Sep 10 , 2019
By Billy Kennington
As I gently slid the tripod holding my binos to the ground, the monarch instantly froze. I could see his senses ramp into overdrive as he became acutely aware that danger was somewhere near. I had been careful, but not careful enough and he had me pegged. After contemplating my options for a few milliseconds, my mind began screaming. I realized that my next action would be the catalyst that pushed me into fulfilling a lifelong goal or cause heartache for the rest of my life. Brushing the doubt from my mind, I just knew that I could make it to my rifle positioned only feet away. Springing to life, my legs carried me the short distance and I instantly settled behind the rifle as my preparation took over.
Mule deer have always fascinated me and my obsession with these beautiful animals began at an early age. Ever since I was a little boy, I have dreamed of outsmarting the biggest buck on the mountain. Over the years, I have been privileged to take several bucks that I am proud of; however, I have never been able to harvest a giant that I’ve worked so hard for.
2018 started just as many years prior. In the beginning months of the year, I spent as much time as possible studying mule deer behavior, e-scouting in order to identify specific areas that I wanted to target, and preparing myself physically for the upcoming season. As winter rolled into spring, and spring into summer, I have never felt more prepared for fall.
August brought many early mornings. My younger brother and I spent as much time as possible scouting various areas. After several trips, we were able to find several bucks that made the hit list. Although, I was excited about the mature bucks that we were finding; I felt significant pressure. This past winter was very mild and with the wet spring, I knew that the potential for a giant was there. I was frustrated that I just couldn’t find him. This all changed on the last scouting trip before archery season.
My Dad and I decided to take a weekend trip into a range that we had not been in for a few years. We spent a day and a half combing the area with very few sightings of any deer. We knew that we were running out of time and decided to walk through a zone that held the best feed and cover. We knew that it was risky, but also knew that there was no way to glass this area unless we were right in the middle of it.As we carefully dissected the country, there was one specific area that looked like the prime bedding area for a big deer. Trying to make as little noise as possible, we carefully traversed the technical terrain. As I came around a tree, just as I had suspected, we came face to face with a bedded buck.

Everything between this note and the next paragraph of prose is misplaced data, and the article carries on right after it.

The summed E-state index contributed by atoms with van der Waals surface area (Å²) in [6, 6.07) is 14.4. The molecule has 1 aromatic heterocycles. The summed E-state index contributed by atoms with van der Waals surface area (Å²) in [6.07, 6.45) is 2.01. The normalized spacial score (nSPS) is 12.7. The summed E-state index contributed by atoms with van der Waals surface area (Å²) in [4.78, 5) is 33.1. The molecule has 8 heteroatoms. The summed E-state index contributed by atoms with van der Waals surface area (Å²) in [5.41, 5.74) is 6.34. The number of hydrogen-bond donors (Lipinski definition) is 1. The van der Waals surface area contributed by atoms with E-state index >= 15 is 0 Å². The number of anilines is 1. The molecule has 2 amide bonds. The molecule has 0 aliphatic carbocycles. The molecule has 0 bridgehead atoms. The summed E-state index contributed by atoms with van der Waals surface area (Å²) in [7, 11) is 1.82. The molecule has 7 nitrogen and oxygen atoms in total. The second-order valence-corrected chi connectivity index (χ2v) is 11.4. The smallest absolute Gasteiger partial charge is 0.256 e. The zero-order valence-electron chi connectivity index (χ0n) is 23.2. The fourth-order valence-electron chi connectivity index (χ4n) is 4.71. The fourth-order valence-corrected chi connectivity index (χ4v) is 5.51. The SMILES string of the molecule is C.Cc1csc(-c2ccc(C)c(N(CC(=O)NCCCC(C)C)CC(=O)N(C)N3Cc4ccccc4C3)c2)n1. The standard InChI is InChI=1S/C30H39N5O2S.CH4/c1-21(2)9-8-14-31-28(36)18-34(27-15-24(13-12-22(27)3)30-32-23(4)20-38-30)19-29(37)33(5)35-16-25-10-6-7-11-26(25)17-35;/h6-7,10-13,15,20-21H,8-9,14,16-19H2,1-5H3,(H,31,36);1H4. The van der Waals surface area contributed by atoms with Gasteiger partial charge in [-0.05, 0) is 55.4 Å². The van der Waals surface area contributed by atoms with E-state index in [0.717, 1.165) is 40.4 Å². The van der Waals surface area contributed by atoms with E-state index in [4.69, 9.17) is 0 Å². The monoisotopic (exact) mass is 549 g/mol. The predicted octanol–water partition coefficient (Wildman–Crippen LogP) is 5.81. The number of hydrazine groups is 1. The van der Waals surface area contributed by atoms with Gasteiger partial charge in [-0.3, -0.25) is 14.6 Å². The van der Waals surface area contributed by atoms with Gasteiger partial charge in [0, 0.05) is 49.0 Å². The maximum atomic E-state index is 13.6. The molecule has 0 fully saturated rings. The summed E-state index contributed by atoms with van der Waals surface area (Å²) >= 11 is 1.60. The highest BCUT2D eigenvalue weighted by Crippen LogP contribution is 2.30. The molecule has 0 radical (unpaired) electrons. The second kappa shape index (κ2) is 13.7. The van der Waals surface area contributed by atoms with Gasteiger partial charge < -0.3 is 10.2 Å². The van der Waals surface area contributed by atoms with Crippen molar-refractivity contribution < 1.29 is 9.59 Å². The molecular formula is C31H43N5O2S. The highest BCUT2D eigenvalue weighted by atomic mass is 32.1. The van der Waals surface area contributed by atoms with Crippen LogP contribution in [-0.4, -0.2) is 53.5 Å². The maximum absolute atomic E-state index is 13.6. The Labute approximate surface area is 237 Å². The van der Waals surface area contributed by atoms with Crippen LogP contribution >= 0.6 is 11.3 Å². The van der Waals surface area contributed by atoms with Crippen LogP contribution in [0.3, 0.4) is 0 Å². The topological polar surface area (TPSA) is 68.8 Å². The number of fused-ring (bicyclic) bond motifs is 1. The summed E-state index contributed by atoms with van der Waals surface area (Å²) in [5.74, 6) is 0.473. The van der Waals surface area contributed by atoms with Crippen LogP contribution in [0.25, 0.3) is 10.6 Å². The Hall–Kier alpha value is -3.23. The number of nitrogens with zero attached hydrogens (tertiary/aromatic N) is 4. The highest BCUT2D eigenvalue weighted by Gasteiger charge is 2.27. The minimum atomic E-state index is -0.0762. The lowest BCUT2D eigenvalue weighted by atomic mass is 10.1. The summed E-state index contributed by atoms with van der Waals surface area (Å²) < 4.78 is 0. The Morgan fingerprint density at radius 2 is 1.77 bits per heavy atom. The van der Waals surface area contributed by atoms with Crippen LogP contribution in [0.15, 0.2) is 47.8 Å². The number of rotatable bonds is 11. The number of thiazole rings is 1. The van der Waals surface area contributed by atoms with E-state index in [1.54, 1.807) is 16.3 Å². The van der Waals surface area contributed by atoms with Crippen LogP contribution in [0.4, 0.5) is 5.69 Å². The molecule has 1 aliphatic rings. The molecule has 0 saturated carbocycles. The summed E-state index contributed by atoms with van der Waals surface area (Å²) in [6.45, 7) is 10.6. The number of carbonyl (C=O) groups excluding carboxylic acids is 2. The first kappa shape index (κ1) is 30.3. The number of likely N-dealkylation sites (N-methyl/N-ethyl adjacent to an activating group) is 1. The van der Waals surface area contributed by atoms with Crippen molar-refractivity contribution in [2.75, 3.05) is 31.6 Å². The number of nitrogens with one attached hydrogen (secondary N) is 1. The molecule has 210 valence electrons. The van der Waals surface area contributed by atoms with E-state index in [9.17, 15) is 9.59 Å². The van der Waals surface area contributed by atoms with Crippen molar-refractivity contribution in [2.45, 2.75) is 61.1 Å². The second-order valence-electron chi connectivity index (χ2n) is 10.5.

The buck was alert and his ears were pinned forward. As I began surveying this buck, I realized that this was one of the biggest framed deer, I have ever seen. I really wanted to take full advantage of the situation and get this giant on camera if at all possible. Slowly, I slid the camera out of my backpack and the buck remained frozen. Still looking away from him, I set the camera in such a way that both Dad and I could look at him without making direct eye contact. As I looked through the camera display, I discerned that the buck’s tine length was extraordinary, his mass was exceptional, and he had amazing eye guards. This was the caliber of a deer that I had been looking for all my life, and I knew that we had found something extremely rare and very special.
We couldn’t move without spooking this monster so we just sat there admiring every aspect about him. He let us watch him for a few minutes and then he figured it was time to leave. Standing in one motion, he rose from his bed. After licking his lips and flicking his tail he was gone. We both sat there speechless.
After the buck left, we instantly went into search mode. I knew that we had the evening to figure out his core area and gain as much information about this buck as we could. We immediately went down to the giant’s bed and found his track. It had several distinguishing characteristics including being enormous. In the soft dirt, it was easy to track him to the rest of his bedding area. There in almost each of the beds was his track. I then knew that he fancied this area and had been using it considerably over the summer. From there, I found the access points into the bedding area and figured out his most likely feeding and watering areas. Just as I had suspected, I found his track in all of those areas. We left the mountain knowing that our plans for the upcoming and even future seasons had drastically changed with only a mere sighting.